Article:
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Home > E. Pathology by systems > Reproductive system > Fetus and annexes > Placenta > chorion


Sunday 23 January 2022


Definition : The chorion is the outermost fetal membrane around the embryo in mammals, birds and reptiles (amniotes). It develops from an outer fold on the surface of the yolk sac, which lies outside the zona pellucida (in mammals), known as the vitelline membrane in other animals.

In humans and other mammals (excluding monotremes), the chorion is one of the fetal membranes that exist during pregnancy between the developing fetus and mother. The chorion and the amnion together form the amniotic sac.

In humans, it is formed by extraembryonic mesoderm and the two layers of trophoblast that surround the embryo and other membranes.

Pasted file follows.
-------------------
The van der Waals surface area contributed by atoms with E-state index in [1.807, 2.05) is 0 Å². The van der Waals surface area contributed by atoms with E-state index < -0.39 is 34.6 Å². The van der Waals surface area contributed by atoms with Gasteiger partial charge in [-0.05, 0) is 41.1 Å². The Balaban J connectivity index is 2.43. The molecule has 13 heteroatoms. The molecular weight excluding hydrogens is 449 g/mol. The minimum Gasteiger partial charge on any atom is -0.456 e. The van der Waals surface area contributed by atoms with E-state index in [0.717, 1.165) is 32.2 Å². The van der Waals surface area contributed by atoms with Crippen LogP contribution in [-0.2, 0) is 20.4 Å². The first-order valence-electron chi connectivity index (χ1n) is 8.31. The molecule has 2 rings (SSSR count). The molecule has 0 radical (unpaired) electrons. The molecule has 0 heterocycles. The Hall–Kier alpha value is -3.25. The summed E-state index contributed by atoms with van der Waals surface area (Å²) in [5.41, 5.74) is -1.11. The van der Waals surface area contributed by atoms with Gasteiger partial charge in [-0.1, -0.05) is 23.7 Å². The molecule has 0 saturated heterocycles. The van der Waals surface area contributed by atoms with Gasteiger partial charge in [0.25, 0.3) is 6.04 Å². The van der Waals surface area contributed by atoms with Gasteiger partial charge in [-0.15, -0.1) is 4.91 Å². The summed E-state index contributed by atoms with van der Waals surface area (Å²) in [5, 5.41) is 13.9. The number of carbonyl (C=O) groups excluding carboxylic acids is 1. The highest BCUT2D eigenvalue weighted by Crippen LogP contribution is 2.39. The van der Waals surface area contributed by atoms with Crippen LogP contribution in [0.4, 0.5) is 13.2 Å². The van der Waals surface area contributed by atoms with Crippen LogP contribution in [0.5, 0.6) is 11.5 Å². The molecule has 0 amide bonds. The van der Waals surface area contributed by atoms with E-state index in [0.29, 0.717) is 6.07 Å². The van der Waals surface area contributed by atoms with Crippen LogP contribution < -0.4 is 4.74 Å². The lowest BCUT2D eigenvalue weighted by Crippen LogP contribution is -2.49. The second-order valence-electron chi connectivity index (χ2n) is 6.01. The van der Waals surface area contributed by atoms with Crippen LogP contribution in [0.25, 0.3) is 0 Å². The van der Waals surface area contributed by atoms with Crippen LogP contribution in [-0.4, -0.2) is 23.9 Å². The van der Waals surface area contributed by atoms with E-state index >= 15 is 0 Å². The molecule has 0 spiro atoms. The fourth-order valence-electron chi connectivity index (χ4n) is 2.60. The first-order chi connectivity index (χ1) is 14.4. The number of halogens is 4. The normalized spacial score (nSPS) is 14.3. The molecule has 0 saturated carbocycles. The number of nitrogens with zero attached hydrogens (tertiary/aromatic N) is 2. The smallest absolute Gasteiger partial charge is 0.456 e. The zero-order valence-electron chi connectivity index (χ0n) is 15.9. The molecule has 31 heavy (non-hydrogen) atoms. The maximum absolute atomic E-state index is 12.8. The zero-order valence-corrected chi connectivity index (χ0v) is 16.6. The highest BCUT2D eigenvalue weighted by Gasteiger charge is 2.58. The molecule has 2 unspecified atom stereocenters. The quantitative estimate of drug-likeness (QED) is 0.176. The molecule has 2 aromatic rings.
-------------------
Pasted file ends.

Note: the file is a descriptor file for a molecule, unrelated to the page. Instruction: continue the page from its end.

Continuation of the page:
The chorionic villi emerge from the chorion, invade the endometrium, and allow the transfer of nutrients from maternal blood to fetal blood.

The chorion forms chorionic villi that allow the transfer of blood and nutrients from mother to fetus.


The chorion consists of two layers:
- an outer formed by the trophoblast
- an inner formed by the somatic mesoderm

The trophoblast is made up of an internal layer of cubical or prismatic cells, the cytotrophoblast or layer of Langhans, and an external layer of richly nucleated protoplasm devoid of cell boundaries, the syncytiotrophoblast.

See also

- choriogenesis